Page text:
Namea nebo, Rix & Wilson & Harvey, 2020

Rix, Michael G., Wilson, Jeremy D. & Harvey, Mark S., 2020, The open-holed trapdoor spiders (Mygalomorphae: Anamidae: Namea) of Australia’s D’Aguilar Range: revealing an unexpected subtropical hotspot of rainforest diversity, Zootaxa 4861 (1), pp. 71-91: 88-90

publication ID

https://doi.org/10.11646/zootaxa.4861.1.5

publication LSID

lsid:zoobank.org:pub:44321429-80FA-45AC-90D6-E3E13C961BFC

DOI

http://doi.org/10.5281/zenodo.4414562

persistent identifier

http://treatment.plazi.org/id/4213049D-94A4-41B9-8014-8335C2C77F6F

taxon LSID

lsid:zoobank.org:act:4213049D-94A4-41B9-8014-8335C2C77F6F

treatment provided by

Plazi

scientific name

Namea nebo
status

sp. nov.

Namea nebo   sp. nov.

( Figs 13 View FIGURE 13 , 16a, b View FIGURES 14–21 , 68–80 View FIGURES 68–77 View FIGURES 78-80 )

http://zoobank.org/?lsid= urn:lsid:zoobank.org:act:4213049D-94A4-41B9-8014-8335C2C77F6F

Namea sp   . ‘Nebo’ Rix et al., 2020: 683 View Cited Treatment , 686, figs 2, 3.

Type material. AUSTRALIA: Queensland: male holotype, Mount Nebo, D’Aguilar National Park, Boombana section, site 1, 27°24’06”S, 152°47’24”E, pitfall trap, rainforest, 440 m, 1–30 August 2004, QM Party ( QMB S65274 View Materials DNA) GoogleMaps   . Paratypes: 3 males, same data as holotype except 30 June–1 August 2004 ( QMB S67171 View Materials ) GoogleMaps   .

Diagnosis. Males of Namea nebo   can be distinguished from those of all other described congeners except N. bunya   and N. nigritarsus   by the following combination of four characters: embolus long, reflexed and whip like ( Figs 78–80 View FIGURES 78-80 ); retroventral margin of palpal tibia with single, isolated, proximal macroseta ( Figs 71, 72 View FIGURES 68–77 ); tibia I with prolateral (p) macrosetae ( Figs 75, 77 View FIGURES 68–77 ); and macroseta v1 on tibia I short, not reaching beyond ventro-distal margin of tibia I ( Fig. 77 View FIGURES 68–77 ). Males can be further distinguished from those of N. bunya   by the longer macroseta v1 on tibia I ( Fig. 77 View FIGURES 68–77 ; cf. Rix et al. 2020, fig. 121); and from those of N. nigritarsus   by the heart-shaped palpal bulb ( Figs 78–80 View FIGURES 78-80 ; cf. Figs 65–67 View FIGURES 65–67 ), the more strongly concave ventro-distal excavation anterior to macroseta v1 ( Fig. 77 View FIGURES 68–77 ; cf. Fig. 64 View FIGURES 55–64 ), and the covering of downy, reflective setae on the carapace ( Figs 68, 70 View FIGURES 68–77 ; cf. Figs 55, 57 View FIGURES 55–64 ).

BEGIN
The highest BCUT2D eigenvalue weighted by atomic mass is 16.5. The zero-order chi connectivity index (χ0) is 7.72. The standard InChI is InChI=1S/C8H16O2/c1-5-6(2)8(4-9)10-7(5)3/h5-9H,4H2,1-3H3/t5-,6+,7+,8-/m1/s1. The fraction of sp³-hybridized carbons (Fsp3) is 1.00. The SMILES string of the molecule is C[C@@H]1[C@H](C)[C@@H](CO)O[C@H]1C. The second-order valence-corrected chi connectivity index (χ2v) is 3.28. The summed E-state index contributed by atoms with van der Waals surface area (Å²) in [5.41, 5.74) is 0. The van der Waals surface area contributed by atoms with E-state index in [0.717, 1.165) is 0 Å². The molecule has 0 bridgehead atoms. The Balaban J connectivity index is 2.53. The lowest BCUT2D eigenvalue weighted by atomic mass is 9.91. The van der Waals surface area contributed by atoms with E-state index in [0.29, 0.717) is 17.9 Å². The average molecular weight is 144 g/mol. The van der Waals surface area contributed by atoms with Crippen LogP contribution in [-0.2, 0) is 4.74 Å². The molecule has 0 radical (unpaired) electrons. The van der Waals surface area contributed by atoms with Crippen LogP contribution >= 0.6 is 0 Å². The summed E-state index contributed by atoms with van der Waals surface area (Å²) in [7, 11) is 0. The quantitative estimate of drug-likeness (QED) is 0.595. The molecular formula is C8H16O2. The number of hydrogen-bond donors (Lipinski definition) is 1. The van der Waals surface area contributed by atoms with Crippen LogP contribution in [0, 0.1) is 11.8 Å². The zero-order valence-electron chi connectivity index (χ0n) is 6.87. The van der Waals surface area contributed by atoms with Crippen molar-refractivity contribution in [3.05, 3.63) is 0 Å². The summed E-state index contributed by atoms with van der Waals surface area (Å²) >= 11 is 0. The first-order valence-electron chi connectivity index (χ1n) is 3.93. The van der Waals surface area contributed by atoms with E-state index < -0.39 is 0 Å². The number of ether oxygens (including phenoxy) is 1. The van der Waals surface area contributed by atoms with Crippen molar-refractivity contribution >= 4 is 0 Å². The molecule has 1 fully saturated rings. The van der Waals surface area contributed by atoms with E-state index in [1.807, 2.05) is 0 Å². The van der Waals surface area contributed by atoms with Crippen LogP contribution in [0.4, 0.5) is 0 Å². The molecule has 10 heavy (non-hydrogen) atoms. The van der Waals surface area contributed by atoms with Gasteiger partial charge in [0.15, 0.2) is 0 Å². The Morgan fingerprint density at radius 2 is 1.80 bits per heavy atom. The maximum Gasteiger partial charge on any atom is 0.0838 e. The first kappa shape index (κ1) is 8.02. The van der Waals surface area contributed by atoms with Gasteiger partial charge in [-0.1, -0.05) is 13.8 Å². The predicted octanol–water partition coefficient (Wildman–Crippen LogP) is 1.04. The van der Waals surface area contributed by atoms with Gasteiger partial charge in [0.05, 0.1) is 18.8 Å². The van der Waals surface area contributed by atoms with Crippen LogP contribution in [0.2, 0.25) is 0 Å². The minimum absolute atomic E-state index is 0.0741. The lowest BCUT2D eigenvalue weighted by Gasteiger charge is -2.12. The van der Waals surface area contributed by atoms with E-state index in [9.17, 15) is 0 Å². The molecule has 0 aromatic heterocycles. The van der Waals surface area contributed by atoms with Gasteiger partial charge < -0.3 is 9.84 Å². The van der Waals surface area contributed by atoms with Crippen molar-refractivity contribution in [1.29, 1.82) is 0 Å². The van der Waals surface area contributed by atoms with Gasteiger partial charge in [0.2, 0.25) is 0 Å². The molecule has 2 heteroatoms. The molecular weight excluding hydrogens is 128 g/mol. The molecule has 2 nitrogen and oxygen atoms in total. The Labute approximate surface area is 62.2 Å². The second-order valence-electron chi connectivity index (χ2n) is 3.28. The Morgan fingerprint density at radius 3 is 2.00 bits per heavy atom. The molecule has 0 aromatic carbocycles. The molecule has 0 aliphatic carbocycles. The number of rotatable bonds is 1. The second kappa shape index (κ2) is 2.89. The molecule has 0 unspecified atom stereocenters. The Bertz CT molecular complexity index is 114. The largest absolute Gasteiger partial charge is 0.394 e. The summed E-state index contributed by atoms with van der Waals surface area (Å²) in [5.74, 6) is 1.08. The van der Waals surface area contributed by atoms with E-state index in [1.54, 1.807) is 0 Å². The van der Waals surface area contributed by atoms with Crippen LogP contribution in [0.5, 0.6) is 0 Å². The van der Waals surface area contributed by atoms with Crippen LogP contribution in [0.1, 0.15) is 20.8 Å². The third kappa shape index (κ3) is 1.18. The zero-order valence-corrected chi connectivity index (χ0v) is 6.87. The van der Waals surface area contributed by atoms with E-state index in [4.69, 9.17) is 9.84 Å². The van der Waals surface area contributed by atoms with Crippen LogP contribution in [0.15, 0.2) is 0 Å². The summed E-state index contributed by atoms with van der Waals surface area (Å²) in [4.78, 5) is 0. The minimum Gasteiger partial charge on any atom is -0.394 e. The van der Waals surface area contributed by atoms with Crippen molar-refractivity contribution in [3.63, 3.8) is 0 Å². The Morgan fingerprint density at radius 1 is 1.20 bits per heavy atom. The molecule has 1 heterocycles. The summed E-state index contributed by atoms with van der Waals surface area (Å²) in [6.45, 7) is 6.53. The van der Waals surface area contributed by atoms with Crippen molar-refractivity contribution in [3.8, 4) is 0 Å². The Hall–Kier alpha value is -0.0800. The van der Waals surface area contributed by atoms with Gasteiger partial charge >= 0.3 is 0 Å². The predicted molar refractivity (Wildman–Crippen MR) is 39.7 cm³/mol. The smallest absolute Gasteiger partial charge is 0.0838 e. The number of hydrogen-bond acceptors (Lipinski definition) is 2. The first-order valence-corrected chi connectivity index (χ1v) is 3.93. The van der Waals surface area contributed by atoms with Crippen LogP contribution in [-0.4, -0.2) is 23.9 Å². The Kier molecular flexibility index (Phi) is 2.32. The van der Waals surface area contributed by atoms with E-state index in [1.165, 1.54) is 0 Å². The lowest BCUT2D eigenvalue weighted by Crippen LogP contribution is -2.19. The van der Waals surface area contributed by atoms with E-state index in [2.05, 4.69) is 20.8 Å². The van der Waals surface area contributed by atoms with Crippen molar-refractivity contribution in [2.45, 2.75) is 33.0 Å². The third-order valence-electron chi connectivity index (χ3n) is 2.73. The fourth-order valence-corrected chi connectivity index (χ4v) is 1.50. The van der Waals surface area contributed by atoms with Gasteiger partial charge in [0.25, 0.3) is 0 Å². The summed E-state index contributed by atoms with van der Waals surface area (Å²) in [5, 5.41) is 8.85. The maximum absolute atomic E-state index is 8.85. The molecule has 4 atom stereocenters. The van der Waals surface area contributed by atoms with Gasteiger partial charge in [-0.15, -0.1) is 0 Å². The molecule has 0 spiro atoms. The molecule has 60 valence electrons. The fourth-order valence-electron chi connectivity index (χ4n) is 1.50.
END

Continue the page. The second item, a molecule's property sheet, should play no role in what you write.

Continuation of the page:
Females are unknown.

Description (male holotype): Total length 14.3. Carapace 5.7 long, 4.4 wide. Abdomen 5.9 long, 3.3 wide. Carapace ( Fig. 68 View FIGURES 68–77 ) dark chocolate-brown, covered with reflective downy setae ( Fig. 70 View FIGURES 68–77 ); lateral margins with fringe of anteriorly curved, porrect black setae, longest posteriorly; fovea straight. Eye group ( Fig. 71 View FIGURES 68–77 ) rectangular, twice as wide as long, PLE–PLE/ALE–ALE ratio 1.0; AME separated by less than their own diameter; PME separated by 3.4 X their own diameter; PME and PLE almost contiguous. Maxillae each with field of ca. 40–50 cuspules confined to heel and inner proximal corner ( Fig. 72 View FIGURES 68–77 ); labium without cuspules. Abdomen ( Figs 69, 74 View FIGURES 68–77 ) elongate-oval, dark grey-brown with course pale beige-brown marbled pattern dorsally, and pale beige-brown ventrally with finer dark brown mottling, the latter concentrated slightly anterior to spinnerets; covered with short, fine setae. Legs ( Figs 68, 75–77 View FIGURES 68–77 ) dark tan-brown, with light scopulae on tarsi I–II and distal half of metatarsi I–II; tibia I with 3 prodorsal, 3 prolateral, 4 proventral, 4 ventral, and 1 (small) retrolateral macrosetae; macroseta v1 not reaching beyond ventrodistal margin of tibia I ( Fig. 77 View FIGURES 68–77 ). Leg I: femur 4.4, patella 2.7, tibia 3.4, metatarsus 3.9, tarsus 2.6, total length 17.0. Leg I femur–tarsus/carapace length ratio 3.0. Pedipalpal tibia ( Figs 78–80 View FIGURES 78-80 ) 2.6 X longer than wide, with isolated, proximal retroventral macroseta, 1 retrodistal macroseta, 1 dorsal macroseta, 1 prodistal macroseta, 1 proventral macroseta, and 1 prolateral macroseta. Cymbium ( Figs 78–80 View FIGURES 78-80 ) setose, distally cleft in retrolateral view, with distal scopula. Bulb ( Figs 78–80 View FIGURES 78-80 ) heart-shaped, with long, whip-like, reflexed embolus arising from prolateral base of bulb.

Etymology. The specific epithet is a noun in apposition, in reference to the type locality of this species.

Distribution. Namea nebo   is endemic to the D’Aguilar Range, where it is known only from rainforest at Mount Nebo ( Fig. 2 View FIGURES 1–3 ).

Remarks. This extremely rare species has only ever been collected at a single location within the Boombana section of D’Aguilar National Park. Nothing is known of its biology or life history, other than that males appear to be active in winter (July to August).

QMB

Queensland Museum, Brisbane

Kingdom

Animalia

Phylum

Arthropoda

Class

Arachnida

Order

Araneae

Family

Nemesiidae

Genus

Namea

Loc

Namea nebo

Rix, Michael G., Wilson, Jeremy D. & Harvey, Mark S. 2020
2020